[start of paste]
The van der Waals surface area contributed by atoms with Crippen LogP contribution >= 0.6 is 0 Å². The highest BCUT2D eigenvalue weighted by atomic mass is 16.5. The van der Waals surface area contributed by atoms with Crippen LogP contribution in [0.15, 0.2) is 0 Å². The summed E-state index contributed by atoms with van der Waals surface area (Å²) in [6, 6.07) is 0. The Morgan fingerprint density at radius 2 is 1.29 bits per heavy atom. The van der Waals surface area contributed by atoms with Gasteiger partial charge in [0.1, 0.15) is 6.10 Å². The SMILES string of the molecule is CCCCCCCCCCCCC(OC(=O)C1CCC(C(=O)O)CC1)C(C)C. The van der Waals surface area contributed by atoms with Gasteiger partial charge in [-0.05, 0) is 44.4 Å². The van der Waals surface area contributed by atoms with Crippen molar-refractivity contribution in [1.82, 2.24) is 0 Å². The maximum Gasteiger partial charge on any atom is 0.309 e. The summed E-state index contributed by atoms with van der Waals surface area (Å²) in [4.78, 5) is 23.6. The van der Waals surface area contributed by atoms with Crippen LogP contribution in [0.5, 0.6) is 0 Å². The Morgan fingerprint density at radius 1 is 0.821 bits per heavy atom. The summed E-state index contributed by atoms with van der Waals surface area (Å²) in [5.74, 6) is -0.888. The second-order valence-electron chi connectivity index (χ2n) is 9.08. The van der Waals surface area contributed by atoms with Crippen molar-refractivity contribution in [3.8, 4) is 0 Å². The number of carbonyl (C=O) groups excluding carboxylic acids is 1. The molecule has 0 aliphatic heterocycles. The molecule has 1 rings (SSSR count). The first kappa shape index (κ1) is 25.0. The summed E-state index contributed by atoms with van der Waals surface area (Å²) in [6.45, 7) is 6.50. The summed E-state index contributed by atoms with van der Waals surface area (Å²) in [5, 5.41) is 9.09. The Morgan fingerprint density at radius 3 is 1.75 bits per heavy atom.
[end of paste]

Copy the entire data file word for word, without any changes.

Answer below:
The van der Waals surface area contributed by atoms with Crippen LogP contribution >= 0.6 is 0 Å². The highest BCUT2D eigenvalue weighted by atomic mass is 16.5. The van der Waals surface area contributed by atoms with Crippen LogP contribution in [0.15, 0.2) is 0 Å². The summed E-state index contributed by atoms with van der Waals surface area (Å²) in [6, 6.07) is 0. The Morgan fingerprint density at radius 2 is 1.29 bits per heavy atom. The van der Waals surface area contributed by atoms with Gasteiger partial charge in [0.1, 0.15) is 6.10 Å². The SMILES string of the molecule is CCCCCCCCCCCCC(OC(=O)C1CCC(C(=O)O)CC1)C(C)C. The van der Waals surface area contributed by atoms with Gasteiger partial charge in [-0.05, 0) is 44.4 Å². The van der Waals surface area contributed by atoms with Crippen molar-refractivity contribution in [1.82, 2.24) is 0 Å². The maximum Gasteiger partial charge on any atom is 0.309 e. The summed E-state index contributed by atoms with van der Waals surface area (Å²) in [4.78, 5) is 23.6. The van der Waals surface area contributed by atoms with Crippen LogP contribution in [0.5, 0.6) is 0 Å². The Morgan fingerprint density at radius 1 is 0.821 bits per heavy atom. The summed E-state index contributed by atoms with van der Waals surface area (Å²) in [5.74, 6) is -0.888. The second-order valence-electron chi connectivity index (χ2n) is 9.08. The van der Waals surface area contributed by atoms with Crippen molar-refractivity contribution in [3.8, 4) is 0 Å². The number of carbonyl (C=O) groups excluding carboxylic acids is 1. The molecule has 0 aliphatic heterocycles. The molecule has 1 rings (SSSR count). The first kappa shape index (κ1) is 25.0. The summed E-state index contributed by atoms with van der Waals surface area (Å²) in [6.45, 7) is 6.50. The summed E-state index contributed by atoms with van der Waals surface area (Å²) in [5, 5.41) is 9.09. The Morgan fingerprint density at radius 3 is 1.75 bits per heavy atom.